Germany apologizes for past military anti-gay discrimination

BERLIN (AP) — Germany’s defense minister is apologizing for decades of discrimination against gay servicepeople in the military until a change of policy in 2000.

A study commissioned by the defense ministry and being presented Thursday documented “systematic discrimination” in the Bundeswehr — the military of West Germany and since 1990 of reunited Germany — from 1955 until the beginning of the new millennium.

“I very much regret the practice of discrimination against homosexuals in the Bundeswehr, which stood for the policy of that time,” Defense Minister Annegret Kramp-Karrenbauer said in a statement. “I apologize to those who suffered because of it.”

Kramp-Karrenbauer said she wants to advance legislation to rehabilitate those affected.

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The study said that “same-sex orientation was viewed as a security risk in the Bundeswehr until the turn of the millennium and made a career as an officer or noncommissioned officer impossible.”

The study on discrimination in the military is the latest move in Germany to address past anti-gay discrimination. In 2017, parliament voted to annul the convictions of thousands of gay men under a law criminalizing male homosexuality that was enforced enthusiastically in post-World War II West Germany.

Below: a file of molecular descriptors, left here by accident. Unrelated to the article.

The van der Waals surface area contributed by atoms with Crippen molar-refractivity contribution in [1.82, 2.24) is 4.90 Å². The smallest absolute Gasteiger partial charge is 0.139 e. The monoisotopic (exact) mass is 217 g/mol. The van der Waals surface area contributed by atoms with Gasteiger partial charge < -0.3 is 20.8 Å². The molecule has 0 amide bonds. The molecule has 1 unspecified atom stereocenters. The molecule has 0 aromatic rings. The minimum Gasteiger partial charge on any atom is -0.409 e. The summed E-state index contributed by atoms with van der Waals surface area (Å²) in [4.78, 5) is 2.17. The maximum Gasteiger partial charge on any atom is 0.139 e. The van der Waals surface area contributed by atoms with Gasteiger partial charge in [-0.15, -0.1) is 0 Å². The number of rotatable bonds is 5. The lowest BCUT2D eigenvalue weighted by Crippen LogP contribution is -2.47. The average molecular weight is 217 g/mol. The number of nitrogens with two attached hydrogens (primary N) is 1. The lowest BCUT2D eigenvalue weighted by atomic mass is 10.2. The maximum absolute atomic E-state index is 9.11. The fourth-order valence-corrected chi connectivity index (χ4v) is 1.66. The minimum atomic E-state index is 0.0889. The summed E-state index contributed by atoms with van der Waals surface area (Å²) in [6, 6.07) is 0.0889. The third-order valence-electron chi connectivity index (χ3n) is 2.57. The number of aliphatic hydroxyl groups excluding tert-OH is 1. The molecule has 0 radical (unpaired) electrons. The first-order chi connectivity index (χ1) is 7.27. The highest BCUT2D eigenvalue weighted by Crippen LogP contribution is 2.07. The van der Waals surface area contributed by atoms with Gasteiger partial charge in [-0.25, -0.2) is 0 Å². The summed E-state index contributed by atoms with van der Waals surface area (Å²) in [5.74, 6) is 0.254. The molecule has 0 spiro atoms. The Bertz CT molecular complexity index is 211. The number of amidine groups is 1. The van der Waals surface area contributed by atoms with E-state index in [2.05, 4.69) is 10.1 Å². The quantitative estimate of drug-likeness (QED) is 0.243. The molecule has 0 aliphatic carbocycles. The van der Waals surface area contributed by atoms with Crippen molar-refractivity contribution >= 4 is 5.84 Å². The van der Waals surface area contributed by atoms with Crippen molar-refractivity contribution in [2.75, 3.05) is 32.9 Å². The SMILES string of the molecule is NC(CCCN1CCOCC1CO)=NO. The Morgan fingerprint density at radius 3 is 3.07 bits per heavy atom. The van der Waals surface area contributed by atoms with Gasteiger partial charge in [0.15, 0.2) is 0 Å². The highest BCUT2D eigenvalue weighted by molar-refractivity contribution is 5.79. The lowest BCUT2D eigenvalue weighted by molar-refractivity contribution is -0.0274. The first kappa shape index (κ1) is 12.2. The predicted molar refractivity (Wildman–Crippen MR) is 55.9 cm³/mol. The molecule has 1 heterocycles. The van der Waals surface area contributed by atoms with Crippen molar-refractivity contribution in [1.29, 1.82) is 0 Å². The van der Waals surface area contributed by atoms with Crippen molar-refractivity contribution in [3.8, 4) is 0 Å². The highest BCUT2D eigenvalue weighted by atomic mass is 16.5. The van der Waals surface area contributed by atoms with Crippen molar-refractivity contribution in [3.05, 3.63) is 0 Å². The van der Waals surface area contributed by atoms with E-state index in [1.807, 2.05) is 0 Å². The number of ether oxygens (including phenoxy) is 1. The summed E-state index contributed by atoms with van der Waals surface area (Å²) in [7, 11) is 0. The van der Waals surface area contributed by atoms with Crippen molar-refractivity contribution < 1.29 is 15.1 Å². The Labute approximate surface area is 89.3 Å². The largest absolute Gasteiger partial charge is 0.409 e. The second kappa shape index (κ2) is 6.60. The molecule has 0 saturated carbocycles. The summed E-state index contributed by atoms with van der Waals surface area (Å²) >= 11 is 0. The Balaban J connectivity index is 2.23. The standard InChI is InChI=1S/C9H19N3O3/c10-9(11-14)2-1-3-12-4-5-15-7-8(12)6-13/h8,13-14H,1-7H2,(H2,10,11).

The legislation was introduced in the 19th century, toughened under Nazi rule and retained in that form by democratic West Germany, which convicted some 50,000 men between 1949 and 1969. Homosexuality was decriminalized in 1969 but the legislation wasn’t taken off the books entirely until 1994.

Lawmakers approved compensation for men who were convicted. Payments were later extended to people who were put under investigation or taken into investigative custody but not convicted.

A federal court decided in 1970 that homosexuality was no longer a disciplinary offense for soldiers unless there was a “service connection,” the new study said. That was interpreted strictly to start with and gradually loosened.

The study cited a 1984 letter from the defense ministry’s personnel department which said an officer “who says that he has homosexual tendencies” must be given “an assignment in which is he no longer the immediate superior of predominantly younger soldiers.”

Then-Defense Minister Rudolf Scharping ended official discrimination in 2000 — “after initial hesitation, against the expressed will and persistent resistance of the military leadership of the armed forces,” the study said — after an officer who had been removed from his post as a commander took his case to Germany’s highest court.

He issued a paper stating that “homosexuality does not constitute grounds for restrictions in terms of assignment or status and thus also is not a suitability criterion to be examined separately.”

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